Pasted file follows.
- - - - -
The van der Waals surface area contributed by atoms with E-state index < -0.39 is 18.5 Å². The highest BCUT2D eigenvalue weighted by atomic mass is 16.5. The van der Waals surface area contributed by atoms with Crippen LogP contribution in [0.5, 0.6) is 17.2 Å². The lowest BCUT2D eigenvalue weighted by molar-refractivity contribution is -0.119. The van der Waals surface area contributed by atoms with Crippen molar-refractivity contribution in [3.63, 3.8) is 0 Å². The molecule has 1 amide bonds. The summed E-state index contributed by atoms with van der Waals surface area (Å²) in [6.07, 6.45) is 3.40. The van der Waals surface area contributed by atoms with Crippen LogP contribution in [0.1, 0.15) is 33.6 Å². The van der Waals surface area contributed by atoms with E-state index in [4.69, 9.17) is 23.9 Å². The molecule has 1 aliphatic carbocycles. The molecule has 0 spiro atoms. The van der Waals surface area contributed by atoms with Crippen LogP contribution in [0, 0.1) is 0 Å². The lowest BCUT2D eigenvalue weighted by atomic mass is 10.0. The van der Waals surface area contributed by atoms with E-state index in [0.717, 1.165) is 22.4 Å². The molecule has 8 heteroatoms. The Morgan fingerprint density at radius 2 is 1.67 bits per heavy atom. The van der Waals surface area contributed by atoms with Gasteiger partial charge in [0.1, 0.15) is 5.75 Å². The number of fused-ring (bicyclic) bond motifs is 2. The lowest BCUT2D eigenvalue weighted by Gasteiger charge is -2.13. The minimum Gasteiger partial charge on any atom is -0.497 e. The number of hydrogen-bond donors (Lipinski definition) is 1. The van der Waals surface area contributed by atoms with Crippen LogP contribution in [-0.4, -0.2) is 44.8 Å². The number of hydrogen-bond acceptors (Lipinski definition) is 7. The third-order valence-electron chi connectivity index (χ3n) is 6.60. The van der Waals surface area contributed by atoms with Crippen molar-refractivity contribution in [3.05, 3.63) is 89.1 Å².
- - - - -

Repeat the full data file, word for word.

The van der Waals surface area contributed by atoms with E-state index < -0.39 is 18.5 Å². The highest BCUT2D eigenvalue weighted by atomic mass is 16.5. The van der Waals surface area contributed by atoms with Crippen LogP contribution in [0.5, 0.6) is 17.2 Å². The lowest BCUT2D eigenvalue weighted by molar-refractivity contribution is -0.119. The van der Waals surface area contributed by atoms with Crippen molar-refractivity contribution in [3.63, 3.8) is 0 Å². The molecule has 1 amide bonds. The summed E-state index contributed by atoms with van der Waals surface area (Å²) in [6.07, 6.45) is 3.40. The van der Waals surface area contributed by atoms with Crippen LogP contribution in [0.1, 0.15) is 33.6 Å². The van der Waals surface area contributed by atoms with E-state index in [4.69, 9.17) is 23.9 Å². The molecule has 1 aliphatic carbocycles. The molecule has 0 spiro atoms. The van der Waals surface area contributed by atoms with Crippen LogP contribution in [0, 0.1) is 0 Å². The lowest BCUT2D eigenvalue weighted by atomic mass is 10.0. The van der Waals surface area contributed by atoms with E-state index in [0.717, 1.165) is 22.4 Å². The molecule has 8 heteroatoms. The Morgan fingerprint density at radius 2 is 1.67 bits per heavy atom. The van der Waals surface area contributed by atoms with Gasteiger partial charge in [0.1, 0.15) is 5.75 Å². The number of fused-ring (bicyclic) bond motifs is 2. The lowest BCUT2D eigenvalue weighted by Gasteiger charge is -2.13. The minimum Gasteiger partial charge on any atom is -0.497 e. The number of hydrogen-bond donors (Lipinski definition) is 1. The van der Waals surface area contributed by atoms with Crippen LogP contribution in [-0.4, -0.2) is 44.8 Å². The number of hydrogen-bond acceptors (Lipinski definition) is 7. The third-order valence-electron chi connectivity index (χ3n) is 6.60. The van der Waals surface area contributed by atoms with Crippen molar-refractivity contribution in [3.05, 3.63) is 89.1 Å².